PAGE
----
Tachometer (stadia is the common term in the USA ) is a surveying method utilized to quickly determine the horizontal distance to, and elevation of, a point.

Stadia observations are accessed by sighting through a telescope equipped with two or more horizontal cross wires in a spacing that is known

The apparent intercepted length between the bottom and top wires is read onto a graduated rod held vertically in the desired stage.

The space from the telescope to a rod is seen by proportional relationships in similar triangles. Accuracy of 1/500 of this distance is achieved with reasonable care

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### 3. Instruments Used in the Tachometer

**3.1. Tacheometer**

It’s Only a transit theodolite fitted Using a stadia diaphragm along with an analytic lens. As per below fig, No-1 shows the different forms of stadia diaphragm commonly used:

**Stadia fig. No-1**

**3.2. Levelling Staff and Stadia Rod**

For short distances, ordinary leveling staves are used. The leveling staff is normally 4 m long and can be folded into three parts.

The graduations are so marked a minimum reading of 0.005 or 0.001 m, could be taken. For long sights, as specially designed graduated rod is utilized, which is called a stadia rod.

It’s also 4 m long, and could possibly be telescopic or brushed. The graduations are comparatively clear and daring, and the minimum reading Which Can Be taken is 0.001 m.

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**3.3. Electra-Magnetic Methods**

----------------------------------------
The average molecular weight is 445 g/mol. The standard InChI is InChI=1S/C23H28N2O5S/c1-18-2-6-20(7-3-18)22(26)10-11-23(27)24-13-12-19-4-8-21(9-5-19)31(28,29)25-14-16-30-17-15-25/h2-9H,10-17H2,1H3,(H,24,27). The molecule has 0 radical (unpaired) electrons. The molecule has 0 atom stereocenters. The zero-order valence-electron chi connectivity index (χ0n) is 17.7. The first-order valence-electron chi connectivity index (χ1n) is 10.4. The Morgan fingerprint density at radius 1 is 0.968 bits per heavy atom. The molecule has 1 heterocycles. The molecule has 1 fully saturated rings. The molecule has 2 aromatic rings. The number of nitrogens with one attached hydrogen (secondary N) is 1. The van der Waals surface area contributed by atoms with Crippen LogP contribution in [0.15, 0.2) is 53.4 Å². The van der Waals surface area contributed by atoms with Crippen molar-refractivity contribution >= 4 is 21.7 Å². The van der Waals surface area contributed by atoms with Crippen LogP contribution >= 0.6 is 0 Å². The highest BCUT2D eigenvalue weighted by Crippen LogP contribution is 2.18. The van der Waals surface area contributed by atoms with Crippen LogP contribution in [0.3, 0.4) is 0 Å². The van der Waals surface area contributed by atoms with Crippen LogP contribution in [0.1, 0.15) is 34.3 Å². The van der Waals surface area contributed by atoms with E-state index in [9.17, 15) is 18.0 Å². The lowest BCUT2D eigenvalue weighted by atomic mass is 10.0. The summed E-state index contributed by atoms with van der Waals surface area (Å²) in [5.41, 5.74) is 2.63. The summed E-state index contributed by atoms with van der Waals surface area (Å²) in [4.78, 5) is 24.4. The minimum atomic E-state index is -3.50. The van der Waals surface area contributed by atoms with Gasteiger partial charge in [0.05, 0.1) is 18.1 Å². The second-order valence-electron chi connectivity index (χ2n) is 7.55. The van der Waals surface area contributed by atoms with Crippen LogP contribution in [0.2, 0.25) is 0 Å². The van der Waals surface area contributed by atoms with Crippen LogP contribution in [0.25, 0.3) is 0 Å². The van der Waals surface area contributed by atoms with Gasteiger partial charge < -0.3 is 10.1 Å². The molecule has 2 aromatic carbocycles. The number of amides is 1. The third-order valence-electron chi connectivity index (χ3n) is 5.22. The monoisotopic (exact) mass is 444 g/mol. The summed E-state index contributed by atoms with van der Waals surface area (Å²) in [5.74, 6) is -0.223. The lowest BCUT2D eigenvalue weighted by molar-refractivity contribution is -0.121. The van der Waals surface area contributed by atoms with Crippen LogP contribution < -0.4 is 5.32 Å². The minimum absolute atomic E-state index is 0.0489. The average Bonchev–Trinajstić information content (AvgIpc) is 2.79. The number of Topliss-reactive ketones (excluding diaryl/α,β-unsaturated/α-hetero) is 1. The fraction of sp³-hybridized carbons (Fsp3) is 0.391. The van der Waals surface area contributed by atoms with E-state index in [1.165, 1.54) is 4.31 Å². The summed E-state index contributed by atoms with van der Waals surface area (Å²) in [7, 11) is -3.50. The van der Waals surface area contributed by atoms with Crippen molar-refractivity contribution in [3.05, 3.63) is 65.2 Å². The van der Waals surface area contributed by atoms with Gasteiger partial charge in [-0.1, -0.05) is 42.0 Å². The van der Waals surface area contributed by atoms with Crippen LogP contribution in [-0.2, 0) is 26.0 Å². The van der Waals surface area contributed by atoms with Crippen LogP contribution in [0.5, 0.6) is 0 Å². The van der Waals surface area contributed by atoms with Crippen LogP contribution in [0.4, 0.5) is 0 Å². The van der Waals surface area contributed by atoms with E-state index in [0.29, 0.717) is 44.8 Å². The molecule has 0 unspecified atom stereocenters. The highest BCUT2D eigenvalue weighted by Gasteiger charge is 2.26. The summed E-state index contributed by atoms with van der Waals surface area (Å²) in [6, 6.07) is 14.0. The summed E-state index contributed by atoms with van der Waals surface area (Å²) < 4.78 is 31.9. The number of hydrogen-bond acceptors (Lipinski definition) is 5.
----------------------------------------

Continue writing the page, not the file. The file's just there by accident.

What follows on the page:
In the case of electronic methods, the distances are measured with instruments that are based on propagation, reflection, and subsequent reception of either radio or light waves.

The instruments used under the electronic methods are Geodimeter, Tellurometer, and Decca Navigator, etc.

The main instrument for surveyors on site today is the ‘total station.’ It is an instrument that combines the angle measurements that could be obtained with a traditional theodolite with electronic distance measurements.

Taping distance, with its associated problems, has been rendered obsolete for all base-line measurement.

The distance can now be measured easily, quickly, and with great accuracy, regardless of terrain conditions.

Modern total stations as in as per below fig no-2 and as in as per below fig no-3 contain algorithms for reducing the slope distance to its horizontal and vertical components.

**Total Station Courtesy of Leica Geosystems Fig No.-1**

**Total Station courtesy Topcon Fig No.-2 **

For engineering surveys, total stations with automatic data logging are now standard equipment on site.

A typical measurement of distance takes between 1.5 and 3 s. Automatic repeated measurements may be utilized to improve reliability in tough atmospheric conditions.